The Australian social media startup caught up in Facebook’s data scraping lock-down

Chris Pash
By Chris Pash | 27 September 2019

Stackla, an Australian company that helps marketers with their visual campaigns on social media, faces a lockout from Facebook.

The move, part of Facebook's reaction to the Cambridge Analytica scandal when the personal information of millions of people was used without consent, could send the startup's value to zero from more than $100 million

"Facebook is pushing to show regulators and users that it is doing all it can to remove data companies that scrape and sell personal user data for profit, political and academic purposes," say analysts at Credit Suisse. 

Stackla, a visual content engine, has been listed among a group of companies as those Facebook had taken action against. 

Stackla searches social media for people saying positive things about their clients, before seeking permission to re-use it and package the information.

Antonia Sanda, Head of Communications, Facebook Australia, says: “Scraping violates our policies, and we have taken action against several companies engaged in this behaviour. We’re continuing to develop more proactive data scraping detection methods.”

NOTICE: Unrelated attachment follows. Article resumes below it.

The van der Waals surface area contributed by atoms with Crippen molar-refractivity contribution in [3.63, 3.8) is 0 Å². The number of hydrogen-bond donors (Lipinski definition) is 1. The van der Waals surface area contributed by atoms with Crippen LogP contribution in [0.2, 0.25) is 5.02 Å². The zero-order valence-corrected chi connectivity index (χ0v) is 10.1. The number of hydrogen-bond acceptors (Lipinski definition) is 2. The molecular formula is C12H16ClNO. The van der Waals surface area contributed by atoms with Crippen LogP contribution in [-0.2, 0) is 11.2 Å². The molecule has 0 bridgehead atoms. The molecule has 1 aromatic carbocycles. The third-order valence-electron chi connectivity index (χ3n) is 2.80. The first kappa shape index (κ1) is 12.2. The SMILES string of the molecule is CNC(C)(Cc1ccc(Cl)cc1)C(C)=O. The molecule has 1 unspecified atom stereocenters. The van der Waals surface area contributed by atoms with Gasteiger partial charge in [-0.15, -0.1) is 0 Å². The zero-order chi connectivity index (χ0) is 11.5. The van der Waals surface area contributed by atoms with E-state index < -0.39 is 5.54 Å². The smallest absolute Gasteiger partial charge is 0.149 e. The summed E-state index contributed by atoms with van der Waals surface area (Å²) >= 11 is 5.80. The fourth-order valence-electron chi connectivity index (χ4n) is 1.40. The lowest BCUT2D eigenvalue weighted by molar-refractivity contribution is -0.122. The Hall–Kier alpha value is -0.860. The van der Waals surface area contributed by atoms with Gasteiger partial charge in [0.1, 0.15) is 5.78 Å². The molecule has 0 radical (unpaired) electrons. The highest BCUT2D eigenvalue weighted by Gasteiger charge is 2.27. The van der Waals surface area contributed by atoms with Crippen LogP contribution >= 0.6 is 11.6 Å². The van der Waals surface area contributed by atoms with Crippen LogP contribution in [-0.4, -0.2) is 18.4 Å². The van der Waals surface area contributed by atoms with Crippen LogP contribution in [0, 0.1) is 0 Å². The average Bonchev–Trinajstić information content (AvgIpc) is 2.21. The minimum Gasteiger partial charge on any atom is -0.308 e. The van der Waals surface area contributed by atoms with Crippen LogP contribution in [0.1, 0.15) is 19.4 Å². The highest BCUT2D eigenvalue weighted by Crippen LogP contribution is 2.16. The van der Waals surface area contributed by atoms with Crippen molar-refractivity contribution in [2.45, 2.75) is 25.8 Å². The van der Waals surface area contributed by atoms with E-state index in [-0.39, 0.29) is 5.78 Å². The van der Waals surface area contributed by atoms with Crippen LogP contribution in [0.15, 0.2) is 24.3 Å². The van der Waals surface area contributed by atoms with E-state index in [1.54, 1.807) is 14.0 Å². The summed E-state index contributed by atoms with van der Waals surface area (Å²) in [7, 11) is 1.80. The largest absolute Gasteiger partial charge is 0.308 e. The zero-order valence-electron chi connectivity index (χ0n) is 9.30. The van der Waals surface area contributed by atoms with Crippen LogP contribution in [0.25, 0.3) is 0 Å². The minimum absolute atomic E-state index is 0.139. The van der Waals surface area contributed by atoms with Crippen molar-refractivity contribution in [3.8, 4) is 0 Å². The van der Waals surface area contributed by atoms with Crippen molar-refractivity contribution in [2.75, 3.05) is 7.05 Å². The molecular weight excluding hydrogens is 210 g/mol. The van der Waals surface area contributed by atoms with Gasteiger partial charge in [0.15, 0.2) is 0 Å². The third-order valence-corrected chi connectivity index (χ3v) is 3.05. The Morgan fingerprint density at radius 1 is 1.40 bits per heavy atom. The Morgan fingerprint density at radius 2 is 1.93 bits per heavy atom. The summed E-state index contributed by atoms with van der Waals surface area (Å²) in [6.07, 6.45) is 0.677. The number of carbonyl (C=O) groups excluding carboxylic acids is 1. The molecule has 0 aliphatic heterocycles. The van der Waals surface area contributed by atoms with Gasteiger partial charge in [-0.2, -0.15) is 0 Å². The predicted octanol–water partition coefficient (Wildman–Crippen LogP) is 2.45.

Bailador Technology Investments, an ASX-listed investment vehicle run by former Fairfax Media CEO David Kirk, has just reduced the value of its 7.7% holding in Stackla to zero. It was previously on the books at $12.6 million. 

Meanwhile, Stackla is in court in the US seeking orders to restore the company’s access to Facebook and Instagram. 

"Bailador remains supportive of Stackla, its management team and employees, and we hope for a positive resolution to this matter as soon as practicable," says Bailador. 

Other investors in Stackla include Australian venture capital firm Rampersand and Tony Faure, the chairman of oOh!Media and a former CEO of Ninemsn. 

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